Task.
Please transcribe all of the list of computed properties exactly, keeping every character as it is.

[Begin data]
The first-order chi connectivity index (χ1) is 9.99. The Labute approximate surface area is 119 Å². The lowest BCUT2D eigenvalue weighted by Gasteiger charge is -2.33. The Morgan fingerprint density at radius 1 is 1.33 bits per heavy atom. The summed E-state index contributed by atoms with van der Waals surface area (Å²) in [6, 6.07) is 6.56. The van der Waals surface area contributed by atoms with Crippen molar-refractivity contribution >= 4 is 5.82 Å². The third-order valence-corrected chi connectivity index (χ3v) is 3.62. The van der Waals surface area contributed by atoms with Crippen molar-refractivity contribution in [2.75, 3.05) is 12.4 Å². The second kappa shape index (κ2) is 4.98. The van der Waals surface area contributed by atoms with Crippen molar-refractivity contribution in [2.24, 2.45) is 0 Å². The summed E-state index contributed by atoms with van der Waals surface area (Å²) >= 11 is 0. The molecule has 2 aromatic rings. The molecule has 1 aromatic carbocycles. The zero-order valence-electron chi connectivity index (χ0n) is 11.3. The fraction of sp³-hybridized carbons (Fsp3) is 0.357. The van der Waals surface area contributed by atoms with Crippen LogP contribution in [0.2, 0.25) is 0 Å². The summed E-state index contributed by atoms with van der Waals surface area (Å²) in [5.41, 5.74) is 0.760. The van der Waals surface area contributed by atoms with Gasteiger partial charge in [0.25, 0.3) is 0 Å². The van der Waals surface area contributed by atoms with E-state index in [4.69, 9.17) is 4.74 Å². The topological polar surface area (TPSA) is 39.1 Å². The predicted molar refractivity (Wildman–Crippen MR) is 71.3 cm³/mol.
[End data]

The first-order chi connectivity index (χ1) is 9.99. The Labute approximate surface area is 119 Å². The lowest BCUT2D eigenvalue weighted by Gasteiger charge is -2.33. The Morgan fingerprint density at radius 1 is 1.33 bits per heavy atom. The summed E-state index contributed by atoms with van der Waals surface area (Å²) in [6, 6.07) is 6.56. The van der Waals surface area contributed by atoms with Crippen molar-refractivity contribution >= 4 is 5.82 Å². The third-order valence-corrected chi connectivity index (χ3v) is 3.62. The van der Waals surface area contributed by atoms with Crippen molar-refractivity contribution in [2.75, 3.05) is 12.4 Å². The second kappa shape index (κ2) is 4.98. The van der Waals surface area contributed by atoms with Crippen molar-refractivity contribution in [2.24, 2.45) is 0 Å². The summed E-state index contributed by atoms with van der Waals surface area (Å²) >= 11 is 0. The molecule has 2 aromatic rings. The molecule has 1 aromatic carbocycles. The zero-order valence-electron chi connectivity index (χ0n) is 11.3. The fraction of sp³-hybridized carbons (Fsp3) is 0.357. The van der Waals surface area contributed by atoms with Crippen LogP contribution in [0.2, 0.25) is 0 Å². The summed E-state index contributed by atoms with van der Waals surface area (Å²) in [5.41, 5.74) is 0.760. The van der Waals surface area contributed by atoms with Gasteiger partial charge in [0.25, 0.3) is 0 Å². The van der Waals surface area contributed by atoms with E-state index in [4.69, 9.17) is 4.74 Å². The topological polar surface area (TPSA) is 39.1 Å². The predicted molar refractivity (Wildman–Crippen MR) is 71.3 cm³/mol.